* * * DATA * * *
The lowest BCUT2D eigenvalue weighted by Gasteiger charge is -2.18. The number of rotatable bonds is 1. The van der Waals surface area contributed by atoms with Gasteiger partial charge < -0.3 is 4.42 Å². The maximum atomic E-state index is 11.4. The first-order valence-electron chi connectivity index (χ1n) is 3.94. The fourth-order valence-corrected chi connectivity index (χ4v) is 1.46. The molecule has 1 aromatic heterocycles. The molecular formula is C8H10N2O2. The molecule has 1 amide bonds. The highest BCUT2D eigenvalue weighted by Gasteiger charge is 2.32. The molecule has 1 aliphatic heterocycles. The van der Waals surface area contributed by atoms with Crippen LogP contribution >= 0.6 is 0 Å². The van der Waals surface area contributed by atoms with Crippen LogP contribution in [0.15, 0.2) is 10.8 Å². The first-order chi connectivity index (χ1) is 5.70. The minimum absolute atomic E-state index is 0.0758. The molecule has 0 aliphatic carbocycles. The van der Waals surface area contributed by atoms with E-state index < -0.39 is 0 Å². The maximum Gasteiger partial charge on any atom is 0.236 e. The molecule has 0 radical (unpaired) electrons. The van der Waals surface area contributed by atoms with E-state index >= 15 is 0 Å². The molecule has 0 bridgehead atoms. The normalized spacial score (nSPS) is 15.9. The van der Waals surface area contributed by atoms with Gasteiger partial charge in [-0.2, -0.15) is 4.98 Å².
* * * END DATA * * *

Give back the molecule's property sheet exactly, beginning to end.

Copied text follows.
The lowest BCUT2D eigenvalue weighted by Gasteiger charge is -2.18. The number of rotatable bonds is 1. The van der Waals surface area contributed by atoms with Gasteiger partial charge < -0.3 is 4.42 Å². The maximum atomic E-state index is 11.4. The first-order valence-electron chi connectivity index (χ1n) is 3.94. The fourth-order valence-corrected chi connectivity index (χ4v) is 1.46. The molecule has 1 aromatic heterocycles. The molecular formula is C8H10N2O2. The molecule has 1 amide bonds. The highest BCUT2D eigenvalue weighted by Gasteiger charge is 2.32. The molecule has 1 aliphatic heterocycles. The van der Waals surface area contributed by atoms with Crippen LogP contribution >= 0.6 is 0 Å². The van der Waals surface area contributed by atoms with Crippen LogP contribution in [0.15, 0.2) is 10.8 Å². The first-order chi connectivity index (χ1) is 5.70. The minimum absolute atomic E-state index is 0.0758. The molecule has 0 aliphatic carbocycles. The van der Waals surface area contributed by atoms with E-state index < -0.39 is 0 Å². The maximum Gasteiger partial charge on any atom is 0.236 e. The molecule has 0 radical (unpaired) electrons. The van der Waals surface area contributed by atoms with E-state index >= 15 is 0 Å². The molecule has 0 bridgehead atoms. The normalized spacial score (nSPS) is 15.9. The van der Waals surface area contributed by atoms with Gasteiger partial charge in [-0.2, -0.15) is 4.98 Å².